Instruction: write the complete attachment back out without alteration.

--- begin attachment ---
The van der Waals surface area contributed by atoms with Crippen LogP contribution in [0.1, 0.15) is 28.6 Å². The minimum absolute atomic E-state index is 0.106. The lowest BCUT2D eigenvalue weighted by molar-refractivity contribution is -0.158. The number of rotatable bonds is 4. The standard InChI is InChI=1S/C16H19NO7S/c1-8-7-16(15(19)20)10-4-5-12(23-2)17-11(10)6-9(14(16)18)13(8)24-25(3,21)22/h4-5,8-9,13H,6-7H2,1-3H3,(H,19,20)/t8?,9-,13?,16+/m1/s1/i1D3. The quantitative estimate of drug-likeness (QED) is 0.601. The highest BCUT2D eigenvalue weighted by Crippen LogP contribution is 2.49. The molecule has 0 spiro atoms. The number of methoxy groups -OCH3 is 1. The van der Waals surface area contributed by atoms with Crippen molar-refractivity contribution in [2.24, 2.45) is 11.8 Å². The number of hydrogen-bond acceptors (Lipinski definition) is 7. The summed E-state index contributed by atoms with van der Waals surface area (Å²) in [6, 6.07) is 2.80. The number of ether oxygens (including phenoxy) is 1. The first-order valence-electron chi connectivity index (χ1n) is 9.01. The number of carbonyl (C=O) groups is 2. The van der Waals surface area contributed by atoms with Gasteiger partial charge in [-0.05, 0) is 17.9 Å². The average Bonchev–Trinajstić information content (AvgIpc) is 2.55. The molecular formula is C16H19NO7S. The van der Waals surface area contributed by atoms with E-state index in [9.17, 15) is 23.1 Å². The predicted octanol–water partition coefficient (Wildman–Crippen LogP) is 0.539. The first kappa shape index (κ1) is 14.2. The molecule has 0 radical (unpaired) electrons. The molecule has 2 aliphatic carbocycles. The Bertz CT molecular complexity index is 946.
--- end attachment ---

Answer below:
The van der Waals surface area contributed by atoms with Crippen LogP contribution in [0.1, 0.15) is 28.6 Å². The minimum absolute atomic E-state index is 0.106. The lowest BCUT2D eigenvalue weighted by molar-refractivity contribution is -0.158. The number of rotatable bonds is 4. The standard InChI is InChI=1S/C16H19NO7S/c1-8-7-16(15(19)20)10-4-5-12(23-2)17-11(10)6-9(14(16)18)13(8)24-25(3,21)22/h4-5,8-9,13H,6-7H2,1-3H3,(H,19,20)/t8?,9-,13?,16+/m1/s1/i1D3. The quantitative estimate of drug-likeness (QED) is 0.601. The highest BCUT2D eigenvalue weighted by Crippen LogP contribution is 2.49. The molecule has 0 spiro atoms. The number of methoxy groups -OCH3 is 1. The van der Waals surface area contributed by atoms with Crippen molar-refractivity contribution in [2.24, 2.45) is 11.8 Å². The number of hydrogen-bond acceptors (Lipinski definition) is 7. The summed E-state index contributed by atoms with van der Waals surface area (Å²) in [6, 6.07) is 2.80. The number of ether oxygens (including phenoxy) is 1. The first-order valence-electron chi connectivity index (χ1n) is 9.01. The number of carbonyl (C=O) groups is 2. The van der Waals surface area contributed by atoms with Gasteiger partial charge in [-0.05, 0) is 17.9 Å². The average Bonchev–Trinajstić information content (AvgIpc) is 2.55. The molecular formula is C16H19NO7S. The van der Waals surface area contributed by atoms with E-state index in [9.17, 15) is 23.1 Å². The predicted octanol–water partition coefficient (Wildman–Crippen LogP) is 0.539. The first kappa shape index (κ1) is 14.2. The molecule has 0 radical (unpaired) electrons. The molecule has 2 aliphatic carbocycles. The Bertz CT molecular complexity index is 946.